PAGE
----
Why I Love Worst Cooks in America.

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There’s a show on the Food Network called Worst Cooks in America that I might be a little addicted to. The participants are either nominated by their family or self-nominated, with a desire to improve from being horrible, horrible cooks. What do they mean by horrible? People who have eaten their food have had to be taken to the hospital with food poisoning. Sometimes, it would happen more than once, to family members forced to eat their cooking simply because they happen to live together.

We are not talking about preparing exotic cuisine, French, Mediterranean, or Thai food. We’re talking about being able to boil an egg. When first introduced into the Worst Cooks in America (WCIA) kitchen, the recruits who have been selected to enter this culinary boot camp usually have the deer caught in the headlights look.

“How do you turn the stove on?” asks one.

“Why doesn’t this knife cut anything?” asks another one.

“Try using the sharp side,” one of the chefs says helpfully.

The recruits are divided into two teams. One team is led by celebrity chef, Anne Burrell, a constant on the show. The other team is led by different Food Network chefs. Sometimes it’s Tyler Florence, other times it’s Robert Irvine, or Rachel Ray, and from time to time they repeat. The recruits are taught everything, from knife skills to taste combinations, from doneness of different meats and seafood to making their own pasta and cakes. One by one those who are not progressing are cut from the teams. Even the first poor schmuck to be eliminated in week one comes away with some basic cooking knowledge. The eliminations continue until each chef has only one recruit.

These last two recruits left standing have to prepare a three course meal. The professional chefs can only watch at this point, but cannot help. Then the two meals are tasted by a panel of three judges (usually either chefs, restauranteurs or other food notables) in a blind tasting. Then the winner is declared. The recruit who wins gets a check for $25,000 and the chef who guided and tutored them along the way gets the accolades and the honor of being the winner’s teacher and coach — usually Anne Burrell.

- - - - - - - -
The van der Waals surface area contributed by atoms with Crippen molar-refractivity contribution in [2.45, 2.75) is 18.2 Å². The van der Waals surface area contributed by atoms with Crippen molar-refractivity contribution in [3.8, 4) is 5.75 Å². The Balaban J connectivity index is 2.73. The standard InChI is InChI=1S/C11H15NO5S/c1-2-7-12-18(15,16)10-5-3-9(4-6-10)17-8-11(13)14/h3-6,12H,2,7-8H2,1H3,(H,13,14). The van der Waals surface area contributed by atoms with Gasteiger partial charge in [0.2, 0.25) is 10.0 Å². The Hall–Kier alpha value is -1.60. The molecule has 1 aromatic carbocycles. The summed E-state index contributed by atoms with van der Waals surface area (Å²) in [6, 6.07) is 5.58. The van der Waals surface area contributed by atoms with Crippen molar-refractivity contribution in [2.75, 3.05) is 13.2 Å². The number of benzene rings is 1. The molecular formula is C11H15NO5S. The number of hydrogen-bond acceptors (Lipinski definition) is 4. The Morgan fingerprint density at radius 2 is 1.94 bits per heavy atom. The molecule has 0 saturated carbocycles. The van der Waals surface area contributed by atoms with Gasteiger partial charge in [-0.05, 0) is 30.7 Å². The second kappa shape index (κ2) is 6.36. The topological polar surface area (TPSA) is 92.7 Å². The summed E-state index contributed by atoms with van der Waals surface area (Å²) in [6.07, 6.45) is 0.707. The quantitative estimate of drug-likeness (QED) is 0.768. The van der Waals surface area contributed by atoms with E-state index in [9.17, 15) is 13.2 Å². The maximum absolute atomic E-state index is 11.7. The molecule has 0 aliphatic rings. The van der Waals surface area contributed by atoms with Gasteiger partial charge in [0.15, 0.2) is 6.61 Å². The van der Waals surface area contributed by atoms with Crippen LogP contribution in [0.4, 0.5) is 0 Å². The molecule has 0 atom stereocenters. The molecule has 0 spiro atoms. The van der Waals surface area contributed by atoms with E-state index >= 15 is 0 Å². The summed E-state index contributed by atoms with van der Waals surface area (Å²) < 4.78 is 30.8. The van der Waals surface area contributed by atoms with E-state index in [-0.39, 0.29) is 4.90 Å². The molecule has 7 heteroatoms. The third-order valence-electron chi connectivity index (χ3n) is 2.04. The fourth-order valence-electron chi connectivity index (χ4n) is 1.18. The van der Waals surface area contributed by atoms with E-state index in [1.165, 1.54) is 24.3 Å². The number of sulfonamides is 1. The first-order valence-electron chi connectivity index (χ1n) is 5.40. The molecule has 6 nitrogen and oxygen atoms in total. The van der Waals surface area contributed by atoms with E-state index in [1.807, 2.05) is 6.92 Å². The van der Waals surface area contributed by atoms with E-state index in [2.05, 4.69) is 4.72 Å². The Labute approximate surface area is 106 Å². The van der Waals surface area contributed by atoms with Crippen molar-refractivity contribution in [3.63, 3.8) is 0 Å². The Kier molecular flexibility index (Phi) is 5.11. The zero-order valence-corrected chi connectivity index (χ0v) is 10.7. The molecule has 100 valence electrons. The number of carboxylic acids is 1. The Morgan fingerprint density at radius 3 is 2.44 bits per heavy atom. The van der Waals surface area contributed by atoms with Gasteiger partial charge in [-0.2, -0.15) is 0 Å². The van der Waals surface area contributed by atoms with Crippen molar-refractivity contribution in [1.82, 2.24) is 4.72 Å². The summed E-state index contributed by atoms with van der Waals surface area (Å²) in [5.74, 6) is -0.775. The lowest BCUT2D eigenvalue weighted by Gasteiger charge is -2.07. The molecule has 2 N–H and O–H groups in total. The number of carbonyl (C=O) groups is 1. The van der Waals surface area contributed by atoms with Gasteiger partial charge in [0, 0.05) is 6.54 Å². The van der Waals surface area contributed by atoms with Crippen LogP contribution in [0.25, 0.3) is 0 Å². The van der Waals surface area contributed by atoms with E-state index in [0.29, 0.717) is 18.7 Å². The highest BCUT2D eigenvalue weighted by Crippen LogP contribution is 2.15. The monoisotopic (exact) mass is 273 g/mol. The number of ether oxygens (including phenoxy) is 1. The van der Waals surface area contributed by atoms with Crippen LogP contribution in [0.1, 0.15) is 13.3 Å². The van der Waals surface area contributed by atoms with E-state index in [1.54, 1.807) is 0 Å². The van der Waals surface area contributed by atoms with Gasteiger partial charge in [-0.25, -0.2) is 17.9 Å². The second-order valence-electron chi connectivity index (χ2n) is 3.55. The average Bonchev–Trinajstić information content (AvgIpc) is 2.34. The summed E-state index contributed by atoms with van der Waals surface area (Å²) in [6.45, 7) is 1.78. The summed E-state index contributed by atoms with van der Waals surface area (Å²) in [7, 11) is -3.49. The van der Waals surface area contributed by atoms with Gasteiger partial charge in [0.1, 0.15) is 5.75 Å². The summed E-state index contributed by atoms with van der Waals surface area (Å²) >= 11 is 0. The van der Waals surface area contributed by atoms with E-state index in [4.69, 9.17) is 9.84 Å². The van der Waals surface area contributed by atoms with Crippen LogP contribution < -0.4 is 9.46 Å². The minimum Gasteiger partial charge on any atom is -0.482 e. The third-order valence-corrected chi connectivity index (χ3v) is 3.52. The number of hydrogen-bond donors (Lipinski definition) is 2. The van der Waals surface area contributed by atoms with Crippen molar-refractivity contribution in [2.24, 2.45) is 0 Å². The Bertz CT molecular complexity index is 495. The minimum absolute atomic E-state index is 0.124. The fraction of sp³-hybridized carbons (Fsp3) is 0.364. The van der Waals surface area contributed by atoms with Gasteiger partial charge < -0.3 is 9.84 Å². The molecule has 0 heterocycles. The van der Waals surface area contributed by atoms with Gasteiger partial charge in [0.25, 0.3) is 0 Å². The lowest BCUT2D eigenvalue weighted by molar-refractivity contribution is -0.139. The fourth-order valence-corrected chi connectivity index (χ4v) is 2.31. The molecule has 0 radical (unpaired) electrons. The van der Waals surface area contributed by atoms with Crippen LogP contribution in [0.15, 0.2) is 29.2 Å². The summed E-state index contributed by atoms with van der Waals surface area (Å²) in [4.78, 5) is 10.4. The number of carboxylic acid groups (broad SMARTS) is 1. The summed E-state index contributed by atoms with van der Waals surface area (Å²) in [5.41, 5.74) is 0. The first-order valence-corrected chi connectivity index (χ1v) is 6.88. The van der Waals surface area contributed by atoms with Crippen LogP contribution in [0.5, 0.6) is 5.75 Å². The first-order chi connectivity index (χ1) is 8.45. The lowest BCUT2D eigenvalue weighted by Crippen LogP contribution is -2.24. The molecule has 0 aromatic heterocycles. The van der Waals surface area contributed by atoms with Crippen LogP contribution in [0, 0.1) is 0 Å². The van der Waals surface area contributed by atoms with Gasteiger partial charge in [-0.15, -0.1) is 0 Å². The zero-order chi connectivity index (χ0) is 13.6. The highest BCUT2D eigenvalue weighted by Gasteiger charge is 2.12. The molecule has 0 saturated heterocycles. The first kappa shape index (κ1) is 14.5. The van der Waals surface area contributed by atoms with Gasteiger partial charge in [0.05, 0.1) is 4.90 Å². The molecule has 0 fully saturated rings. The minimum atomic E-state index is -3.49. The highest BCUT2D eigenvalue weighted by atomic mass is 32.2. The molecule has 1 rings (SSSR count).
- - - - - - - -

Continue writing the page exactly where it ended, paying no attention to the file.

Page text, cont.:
There have been special editions of this show, with actors who couldn’t cook, called WCIA: Celebrities Edition. But, the people who usually show up are just average people, most with families, who just want to be able to prepare a meal without jeopardizing the lives of people they love. And sadly, for average people, some of them are ridiculously clueless. Seriously, how can a human being not be able to read a basic recipe? This isn’t rocket surgery, this is food, something basically and fundamentally necessary for survival.

And then, inevitably, I get my mind blown yet again. Someone would say something like this, “I’ve never tasted this before.”

“You’ve never tasted fish/eggplant/mushrooms before? Not even in a restaurant?” a professional chef would ask, flabbergasted.

“No, it looked gross to me,” explains the recruit. It usually is not an exotic food they would be talking about, but an ingredient found in most pantries or refrigerators across this country. A moment of stunned silence follows this revelation, usually accompanied with a look of confusion, then it’s shrugged off, the recruit tastes the food prepared in a demonstration right in front of them, and find it delicious. But I’m left struggling with the thought that these people are not from this planet. You would have to be from somewhere not of Earth, and live in a cave there to never having tried a shrimp.

This is a light-hearted show, with little sound effects, goofy games made to introduce more unusual flavors or combinations of them to the recruits, with guests who teach and then critique dishes. The show walks a fine line between entertainment and humiliation. The premise of the show is simple: professional chefs teach “kitchen zeroes” to become “kitchen heroes.”

I am not, not by a long stretch, a great cook. I know how to make a few dishes, or improve a sauce from a jar, and at the very least I know how to make egg salad. But the ignorance of the people on the show staggers me at times. And it’s not like they don’t live in the world, some of them are professionals, such as teachers, engineers and once, a physician. The inspiring part is these people earnestly want to become better.

But in the end, watching WCIA is a tremendous ego boost. I can honestly say, “Hey, at least I am not the worst cook in this country.” But, of course, by the end, neither are they, which is why I keep watching.

Written by

Writer and storyteller, immigrant, wife, mom, knitter, collector of jokes, lover of cheap, sweet wine.

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